– When there is an approaching threat nearby, ladybugs play dead. To play dead, they will stay still or place their heads and legs beneath their bodies and thorax. They can avoid being preyed upon in this way.

A ladybird plays dead

– Their tough outer shell (elytra) serves as a shield while the inside wings help them flee when they’re pursed.

Ladybugs are rarely preyed upon due to all of these defenses, however, some insect species consume them, including assassin bugs, stink bugs, and spiders. 

7. Ladybug parasites

Among many ladybug predators, the parasitic wasp Dinocampus coccinellae is the worst. The wasp lays its eggs inside the ladybug, where they hatch into larvae. These larvae stay inside the ladybug for about 20 days, feeding on it as they grow. When they’re ready, one larva tunnels out of the ladybug’s abdomen and makes a cocoon.

But here’s the twist: the wasp larvae don’t kill the ladybug while they’re growing. Instead, they infect it with a virus that turns it into a sort of zombie bodyguard. The virus messes with the ladybug’s brain, making it paralyzed and stick to the cocoon where the larva emerged. The paralyzed ladybug acts as a shield, deterring predators. The virus can also make the ladybug twitch, scaring away predators.

When a wasp manipulates a ladybug to guard its cocoon, it’s like a balancing act for the wasp. It has to decide how much energy to spend on making more wasps and controlling the ladybug. The longer the ladybug stays guarding the cocoon, the fewer eggs the wasp can lay. After the adult wasp comes out, only about 25% of the ladybugs go back to their normal behavior.

8. They are good for plants 

Most ladybugs eat soft-bodied insects which are harmful to plant pests. As the natural enemies of pests, they are gardeners’ guests of honor. The insects like the consumption of scale insects, aphids (main course), mites, and whiteflies. In one day, an adult can chew 50 aphids. For its whole life, it can eat approximately 5,000 aphids.

Their larvae eat aphids too. Ladybugs lay hundreds to thousands of eggs in aphid colonies, and the larvae begin feeding aphids as soon as they hatch. In larvae form, they consume hundreds of pests.

However, not all lady beetles eat pests. Some types consume fungus, molds, plans, pollent, or nectar.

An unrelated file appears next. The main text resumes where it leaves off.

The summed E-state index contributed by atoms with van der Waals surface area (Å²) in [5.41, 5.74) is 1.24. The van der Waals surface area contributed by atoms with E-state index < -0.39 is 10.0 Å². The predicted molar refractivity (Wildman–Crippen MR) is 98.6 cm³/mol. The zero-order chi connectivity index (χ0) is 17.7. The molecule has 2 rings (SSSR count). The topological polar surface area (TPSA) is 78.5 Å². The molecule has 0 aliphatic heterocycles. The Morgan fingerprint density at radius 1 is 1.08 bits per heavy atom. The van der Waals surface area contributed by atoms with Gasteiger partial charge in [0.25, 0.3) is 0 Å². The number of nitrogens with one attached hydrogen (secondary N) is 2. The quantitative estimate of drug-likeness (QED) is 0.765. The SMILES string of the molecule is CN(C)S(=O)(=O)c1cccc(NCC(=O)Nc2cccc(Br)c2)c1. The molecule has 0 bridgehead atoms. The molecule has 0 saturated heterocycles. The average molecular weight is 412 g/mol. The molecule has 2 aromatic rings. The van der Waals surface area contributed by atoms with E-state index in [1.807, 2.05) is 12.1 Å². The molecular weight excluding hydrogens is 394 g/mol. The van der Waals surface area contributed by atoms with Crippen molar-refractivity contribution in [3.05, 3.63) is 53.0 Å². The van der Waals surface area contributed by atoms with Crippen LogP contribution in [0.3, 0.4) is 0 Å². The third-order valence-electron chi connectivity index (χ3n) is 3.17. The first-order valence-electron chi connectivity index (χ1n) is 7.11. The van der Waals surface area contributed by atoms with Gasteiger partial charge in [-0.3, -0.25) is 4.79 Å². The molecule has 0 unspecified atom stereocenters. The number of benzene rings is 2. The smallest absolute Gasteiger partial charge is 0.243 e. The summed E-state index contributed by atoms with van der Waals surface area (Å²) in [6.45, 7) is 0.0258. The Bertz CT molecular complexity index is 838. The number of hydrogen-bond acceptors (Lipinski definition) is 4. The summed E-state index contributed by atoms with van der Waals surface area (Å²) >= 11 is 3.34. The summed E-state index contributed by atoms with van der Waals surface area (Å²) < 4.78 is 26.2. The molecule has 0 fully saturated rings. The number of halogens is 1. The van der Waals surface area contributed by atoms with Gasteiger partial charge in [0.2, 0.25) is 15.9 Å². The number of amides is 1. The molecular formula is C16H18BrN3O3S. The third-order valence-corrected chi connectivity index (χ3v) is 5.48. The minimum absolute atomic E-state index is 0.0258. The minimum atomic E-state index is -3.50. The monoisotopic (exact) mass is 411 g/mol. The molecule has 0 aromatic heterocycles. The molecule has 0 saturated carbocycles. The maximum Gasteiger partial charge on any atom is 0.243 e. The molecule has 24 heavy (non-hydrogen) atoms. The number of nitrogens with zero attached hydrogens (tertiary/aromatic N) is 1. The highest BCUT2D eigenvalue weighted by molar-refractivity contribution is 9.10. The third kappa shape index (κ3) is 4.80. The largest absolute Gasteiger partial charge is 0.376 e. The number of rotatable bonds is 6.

That’s the story when pests are abundant. When food is scarce, things are different:

– When circumstances are rough, the insects will do whatever it takes to survive, even devouring each other. A hungry adult will eat any nearby sibling that is soft enough. They could be lately molted caterpillars or newly emerging adults.

– In one season, females can lay up to 1,000 eggs, but not all eggs will hatch. The females will lay both fertilized and unfertilized eggs. The fertilized eggs will hatch and deal with aphids, while the unfertilized eggs play as a handy supply of food for ladybugs themselves and for their young larvae.

The first larvae hatching in each batch usually begin consuming the other unhatched eggs. These eggs provide energy to the young lady beetles until they can find some aphids to eat.

– When aphids are scarce, the mature ladybug feeds on nectar, petals, pollens, honeydew, and other tender plant components. However, this is just a replaced solution until aphids are available again. These soft-body insects are essential for ladybug reproduction.

Because these insects are omnivorous insects, they prefer grasslands like shrubs, fields, and meadows to trees and bushes. When it comes to plant-based diets, they prefer dry and tough foliage over moist flora. Some ladybugs also eat potatoes, beans, and a variety of other crops, making them unwanted pests.

9. Not all ladybugs are good

Not all ladybugs are good for farmers, sometimes, they can be bad in their own ways. We’re talking about Asian Lady Beetles – a “black sheep” in the lady beetle family.